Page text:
Page 1
#EmbraceYourAge Beauty Wellness Fitness Style Living #RealTalk
Stay up to date

Get on the List

Unlock our weekly newsletter packed with tips on living authentically, healthfully, and stylishly at every age.Get on the List: The best beauty, fashion, wellness and fitness tips straight to your inbox

Is It Normal... to Get Moles Out of Nowhere?

During your regular skin check (you do those, right?), have you noticed a new mole or two? You need to get that checked out. But before you become alarmed, let’s look at what the emergence of a new mole can mean.

Why Is It Not Normal?

Almost everyone has a mole or three. In fact, according to the American Academy of Dermatology (AAD), the normal mole count for an adult is 10 to 40, with the bulk of these having emerged during childhood and adolescence. These moles can change in size (get larger) and color (either lighter or darker) during your developmental years — but such changes rarely signal serious skin cancer like melanoma.

However, if a new mole appears in adulthood (think: after age 20), you should have a doctor check it out right away, as it could be a sign of melanoma, which is treatable when caught early.

What Should You Look For?

Moles come in different shapes and sizes (some, sadly, even sprout hair), but the most common and harmless mole is known simply as that: the common (or acquired) mole. Adults also have atypical moles (also known as dysplastic nevi), which are larger than a pencil’s eraser (6 mm), present in shapes other than round and have a mix of colors like tan, red, pink, and brown. According to the AAD, these moles can lead to melanoma, so it’s best to keep an eye on them. Other moles include congenital (you’re born with it) and Spitz nevus (pink and raised and develop in childhood but can occur in adulthood).

Any existing moles that change shape or color, bleed, itch, become scaly, or grow need to be examined promptly. The AAD recommends keeping an eye out for the ABCDEs of melanoma to help you spot potential problems when you do a self-check:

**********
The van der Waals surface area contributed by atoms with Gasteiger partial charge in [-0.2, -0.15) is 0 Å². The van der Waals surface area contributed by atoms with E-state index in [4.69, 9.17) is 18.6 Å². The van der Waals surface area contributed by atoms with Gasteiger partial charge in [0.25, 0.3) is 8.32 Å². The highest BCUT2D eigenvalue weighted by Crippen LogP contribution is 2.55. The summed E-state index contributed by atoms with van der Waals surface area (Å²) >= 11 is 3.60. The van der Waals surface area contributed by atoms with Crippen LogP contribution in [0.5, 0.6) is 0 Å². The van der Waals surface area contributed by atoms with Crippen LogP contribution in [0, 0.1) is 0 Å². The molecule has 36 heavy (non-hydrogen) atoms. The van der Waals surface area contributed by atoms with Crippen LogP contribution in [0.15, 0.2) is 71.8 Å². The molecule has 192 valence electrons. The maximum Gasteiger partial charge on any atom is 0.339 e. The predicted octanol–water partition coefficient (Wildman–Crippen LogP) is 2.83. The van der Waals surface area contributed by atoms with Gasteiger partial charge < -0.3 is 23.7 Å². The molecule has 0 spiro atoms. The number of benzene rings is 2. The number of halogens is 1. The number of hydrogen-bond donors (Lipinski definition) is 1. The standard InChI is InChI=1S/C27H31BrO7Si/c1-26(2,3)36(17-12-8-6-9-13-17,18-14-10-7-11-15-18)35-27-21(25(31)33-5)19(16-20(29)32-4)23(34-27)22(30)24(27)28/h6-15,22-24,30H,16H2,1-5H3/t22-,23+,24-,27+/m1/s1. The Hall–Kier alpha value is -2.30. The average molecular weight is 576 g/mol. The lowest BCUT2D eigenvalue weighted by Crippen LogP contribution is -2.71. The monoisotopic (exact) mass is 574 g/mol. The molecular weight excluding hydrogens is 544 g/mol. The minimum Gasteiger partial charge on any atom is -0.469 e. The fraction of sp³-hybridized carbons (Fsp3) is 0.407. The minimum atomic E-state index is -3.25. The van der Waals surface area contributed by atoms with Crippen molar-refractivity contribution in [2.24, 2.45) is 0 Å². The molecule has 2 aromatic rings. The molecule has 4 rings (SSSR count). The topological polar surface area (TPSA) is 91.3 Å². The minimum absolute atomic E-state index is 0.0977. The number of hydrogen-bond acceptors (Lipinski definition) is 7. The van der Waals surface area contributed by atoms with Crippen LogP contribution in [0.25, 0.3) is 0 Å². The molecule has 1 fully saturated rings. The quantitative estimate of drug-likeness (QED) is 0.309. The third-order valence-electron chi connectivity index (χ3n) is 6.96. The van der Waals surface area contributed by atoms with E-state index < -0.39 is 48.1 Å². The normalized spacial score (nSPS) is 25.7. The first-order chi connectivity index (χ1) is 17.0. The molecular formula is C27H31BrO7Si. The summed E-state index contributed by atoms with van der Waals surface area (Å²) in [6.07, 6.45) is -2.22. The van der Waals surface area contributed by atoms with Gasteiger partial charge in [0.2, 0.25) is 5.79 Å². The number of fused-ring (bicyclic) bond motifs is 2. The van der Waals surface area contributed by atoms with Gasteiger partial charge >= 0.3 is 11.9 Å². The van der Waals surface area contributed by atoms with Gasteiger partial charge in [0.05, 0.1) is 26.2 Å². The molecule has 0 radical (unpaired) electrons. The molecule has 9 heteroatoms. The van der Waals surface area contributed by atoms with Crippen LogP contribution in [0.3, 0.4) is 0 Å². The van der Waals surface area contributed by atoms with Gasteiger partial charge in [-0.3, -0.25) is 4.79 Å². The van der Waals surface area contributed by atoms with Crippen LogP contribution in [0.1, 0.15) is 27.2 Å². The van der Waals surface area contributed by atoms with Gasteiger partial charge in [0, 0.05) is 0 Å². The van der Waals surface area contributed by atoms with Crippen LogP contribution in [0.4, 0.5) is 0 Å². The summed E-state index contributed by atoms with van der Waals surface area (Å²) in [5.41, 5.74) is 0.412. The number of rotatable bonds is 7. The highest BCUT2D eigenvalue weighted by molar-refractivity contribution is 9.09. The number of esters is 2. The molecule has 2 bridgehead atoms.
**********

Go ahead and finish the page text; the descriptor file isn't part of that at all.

• Asymmetry (a marked difference in halves)
  • Border (the perimeter is irregular or poorly defined)
  • Color (varies in shades of brown, tan, and black or even presents as blue, red, or white)
  • Diameter (typically larger than 6 mm)
  • Evolving (changing constantly)

And if you discover a new mole as an adult, have it checked ASAP.

Photo: Nemanja Glumac

You Might Also Like

Beauty Buzzwords: Alpha Hydroxy Acids
Beauty

Beauty Buzzwords: Alpha Hydroxy Acids

Like most living things, skin cells die, and when they do, they...

read
Mirror, Mirror...?
#RealTalk

Mirror, Mirror...?

Earlier this month, we profiled Nina Collins, founder of the Facebook group...

read
8 Musts for Healthy-Looking Nails
Beauty

8 Musts for Healthy-Looking Nails

Nothing takes a beating quite like your nails. Even if you don’t...

read
12 Silver Stunners to Follow on Instagram
Living

12 Silver Stunners to Follow on Instagram

Your Instagram could use a lot more gray — and we’re not...

read
A Holistic Natural Skin Care Guide: Lifestyle
Beauty

A Holistic Natural Skin Care Guide: Lifestyle

Skin health begins with understanding the connection between the products you put...

read
Women Who Inspire: Elle Macpherson
Wellness

Women Who Inspire: Elle Macpherson

When Elle Macpherson and her business partner, Andrea Horwood, launched their wellness...

read
To Top